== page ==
Well, no. The tree thudded across the road, blocking both sides. It also took out the electrical lines, resulting in a loss of power for, I believe, six homes. I was shocked—A. That the tree fell; B. That it caused such extreme damage.
When neighbors began to check out the scene, well, it wasn’t so great. I could tell some people were pissed at us, even though we’d had the tree checked; even though we’d asked about it more than once; even though it was one of thousands of trees to fall during an all-time awful storm. I understood, to be honest: No power sucks. No power+blocked street really sucks.
The following day, our neighbor posted this on his Facebook page:
It was, for the wife and I, a kick in the gut. This was our next-door neighbor. Not someone we’re especially close with, but someone we’d lived alongside for the past decade. Hell, weren’t we the family (my wife gets the credit) who thought up, organized and planned the block party? Weren’t we the family that organized Halloween gatherings for the neighborhood? Yes, it sucked that the tree fell; and—obviously—could we go back in time, we would have removed it ASAP. Obviously. But to blast us on Facebook … well, in the heat of the moment, it felt crushing.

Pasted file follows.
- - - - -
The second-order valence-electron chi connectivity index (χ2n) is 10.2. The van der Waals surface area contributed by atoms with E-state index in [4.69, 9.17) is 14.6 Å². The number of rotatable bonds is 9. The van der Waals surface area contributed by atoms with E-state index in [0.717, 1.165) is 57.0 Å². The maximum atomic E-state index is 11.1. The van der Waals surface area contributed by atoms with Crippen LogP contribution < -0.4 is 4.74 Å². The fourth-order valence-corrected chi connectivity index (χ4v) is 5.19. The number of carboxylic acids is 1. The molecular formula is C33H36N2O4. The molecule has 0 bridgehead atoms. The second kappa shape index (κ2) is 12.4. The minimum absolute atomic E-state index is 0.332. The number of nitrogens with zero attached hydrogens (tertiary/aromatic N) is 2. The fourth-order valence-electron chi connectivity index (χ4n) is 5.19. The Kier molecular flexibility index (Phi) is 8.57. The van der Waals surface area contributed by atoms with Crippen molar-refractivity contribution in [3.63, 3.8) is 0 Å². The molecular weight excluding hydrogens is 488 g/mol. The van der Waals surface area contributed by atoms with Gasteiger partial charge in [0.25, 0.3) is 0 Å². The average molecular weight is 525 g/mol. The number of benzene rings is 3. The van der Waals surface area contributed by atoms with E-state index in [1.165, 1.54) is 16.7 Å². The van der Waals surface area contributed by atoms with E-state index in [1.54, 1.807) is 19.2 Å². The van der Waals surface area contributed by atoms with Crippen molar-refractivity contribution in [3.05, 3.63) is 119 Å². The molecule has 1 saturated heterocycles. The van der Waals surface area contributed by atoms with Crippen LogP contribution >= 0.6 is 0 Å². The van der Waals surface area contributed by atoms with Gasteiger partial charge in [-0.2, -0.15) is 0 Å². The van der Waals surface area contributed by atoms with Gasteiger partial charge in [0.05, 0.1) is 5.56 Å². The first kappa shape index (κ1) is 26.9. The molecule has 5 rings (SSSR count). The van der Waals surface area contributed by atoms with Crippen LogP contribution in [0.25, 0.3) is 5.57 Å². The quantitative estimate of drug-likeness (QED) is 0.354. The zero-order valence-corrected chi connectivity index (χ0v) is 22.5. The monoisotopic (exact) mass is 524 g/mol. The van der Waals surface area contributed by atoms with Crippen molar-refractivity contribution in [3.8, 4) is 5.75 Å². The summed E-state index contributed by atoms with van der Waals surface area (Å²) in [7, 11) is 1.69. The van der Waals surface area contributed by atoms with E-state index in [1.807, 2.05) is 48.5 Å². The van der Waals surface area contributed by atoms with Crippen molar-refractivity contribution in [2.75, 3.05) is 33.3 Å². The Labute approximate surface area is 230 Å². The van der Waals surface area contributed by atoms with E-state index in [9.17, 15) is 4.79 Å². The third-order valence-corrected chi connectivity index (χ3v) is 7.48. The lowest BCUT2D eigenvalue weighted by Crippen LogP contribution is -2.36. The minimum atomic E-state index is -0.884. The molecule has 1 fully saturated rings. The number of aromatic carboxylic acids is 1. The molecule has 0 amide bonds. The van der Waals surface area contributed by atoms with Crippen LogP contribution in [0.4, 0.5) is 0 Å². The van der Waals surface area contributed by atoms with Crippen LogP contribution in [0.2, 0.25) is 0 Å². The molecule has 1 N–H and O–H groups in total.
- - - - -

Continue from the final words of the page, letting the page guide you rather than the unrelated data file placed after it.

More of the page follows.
That night, after the wife showed me the posting, we were driving home from my sister-in-law’s house. “I’m going over there,” I told the wife. “This is bullshit. I live 100 yards from you, and you can’t say it to my face.” My hands were trembling … I was sooo furious. She, wisely, talked me down. “These are our neighbors,” she said. “Don’t go over there. You don’t want friction with the people who live next to you.”